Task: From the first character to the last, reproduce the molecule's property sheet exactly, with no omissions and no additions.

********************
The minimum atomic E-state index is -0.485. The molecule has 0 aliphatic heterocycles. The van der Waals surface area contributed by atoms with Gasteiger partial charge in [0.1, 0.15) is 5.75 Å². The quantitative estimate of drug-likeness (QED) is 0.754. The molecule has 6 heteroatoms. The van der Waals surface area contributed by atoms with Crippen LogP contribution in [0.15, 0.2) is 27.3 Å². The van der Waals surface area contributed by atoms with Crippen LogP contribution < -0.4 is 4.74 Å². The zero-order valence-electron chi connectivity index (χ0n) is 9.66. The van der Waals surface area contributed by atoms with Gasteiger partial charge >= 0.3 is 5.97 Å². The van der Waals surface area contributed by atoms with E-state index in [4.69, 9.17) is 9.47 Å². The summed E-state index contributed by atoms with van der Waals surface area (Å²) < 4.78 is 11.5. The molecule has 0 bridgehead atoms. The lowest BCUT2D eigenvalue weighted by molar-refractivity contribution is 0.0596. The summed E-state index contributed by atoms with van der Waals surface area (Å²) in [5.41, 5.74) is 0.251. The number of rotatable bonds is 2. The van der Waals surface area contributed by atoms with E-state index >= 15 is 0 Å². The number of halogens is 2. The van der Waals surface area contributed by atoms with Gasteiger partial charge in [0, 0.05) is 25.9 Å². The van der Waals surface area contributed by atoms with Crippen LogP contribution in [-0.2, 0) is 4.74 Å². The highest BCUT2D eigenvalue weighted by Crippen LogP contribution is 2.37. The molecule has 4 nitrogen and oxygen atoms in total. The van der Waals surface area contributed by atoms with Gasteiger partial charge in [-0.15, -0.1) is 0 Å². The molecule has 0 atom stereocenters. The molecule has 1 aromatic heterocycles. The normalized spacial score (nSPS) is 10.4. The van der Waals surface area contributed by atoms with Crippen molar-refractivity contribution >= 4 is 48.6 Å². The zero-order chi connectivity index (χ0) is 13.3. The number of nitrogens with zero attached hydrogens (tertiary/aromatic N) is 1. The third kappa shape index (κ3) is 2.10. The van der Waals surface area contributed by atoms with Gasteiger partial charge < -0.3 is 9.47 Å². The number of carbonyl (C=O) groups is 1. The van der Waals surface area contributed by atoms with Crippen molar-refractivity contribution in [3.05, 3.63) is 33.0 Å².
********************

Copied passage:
The minimum atomic E-state index is -0.485. The molecule has 0 aliphatic heterocycles. The van der Waals surface area contributed by atoms with Gasteiger partial charge in [0.1, 0.15) is 5.75 Å². The quantitative estimate of drug-likeness (QED) is 0.754. The molecule has 6 heteroatoms. The van der Waals surface area contributed by atoms with Crippen LogP contribution in [0.15, 0.2) is 27.3 Å². The van der Waals surface area contributed by atoms with Crippen LogP contribution < -0.4 is 4.74 Å². The zero-order valence-electron chi connectivity index (χ0n) is 9.66. The van der Waals surface area contributed by atoms with Gasteiger partial charge >= 0.3 is 5.97 Å². The van der Waals surface area contributed by atoms with E-state index in [4.69, 9.17) is 9.47 Å². The summed E-state index contributed by atoms with van der Waals surface area (Å²) < 4.78 is 11.5. The molecule has 0 bridgehead atoms. The lowest BCUT2D eigenvalue weighted by molar-refractivity contribution is 0.0596. The summed E-state index contributed by atoms with van der Waals surface area (Å²) in [5.41, 5.74) is 0.251. The number of rotatable bonds is 2. The van der Waals surface area contributed by atoms with E-state index >= 15 is 0 Å². The number of halogens is 2. The van der Waals surface area contributed by atoms with Gasteiger partial charge in [0, 0.05) is 25.9 Å². The van der Waals surface area contributed by atoms with Crippen LogP contribution in [-0.2, 0) is 4.74 Å². The highest BCUT2D eigenvalue weighted by Crippen LogP contribution is 2.37. The molecule has 4 nitrogen and oxygen atoms in total. The van der Waals surface area contributed by atoms with Gasteiger partial charge in [-0.15, -0.1) is 0 Å². The molecule has 0 atom stereocenters. The molecule has 1 aromatic heterocycles. The normalized spacial score (nSPS) is 10.4. The van der Waals surface area contributed by atoms with Crippen molar-refractivity contribution >= 4 is 48.6 Å². The zero-order chi connectivity index (χ0) is 13.3. The number of nitrogens with zero attached hydrogens (tertiary/aromatic N) is 1. The third kappa shape index (κ3) is 2.10. The van der Waals surface area contributed by atoms with Gasteiger partial charge < -0.3 is 9.47 Å². The number of carbonyl (C=O) groups is 1. The van der Waals surface area contributed by atoms with Crippen molar-refractivity contribution in [3.05, 3.63) is 33.0 Å².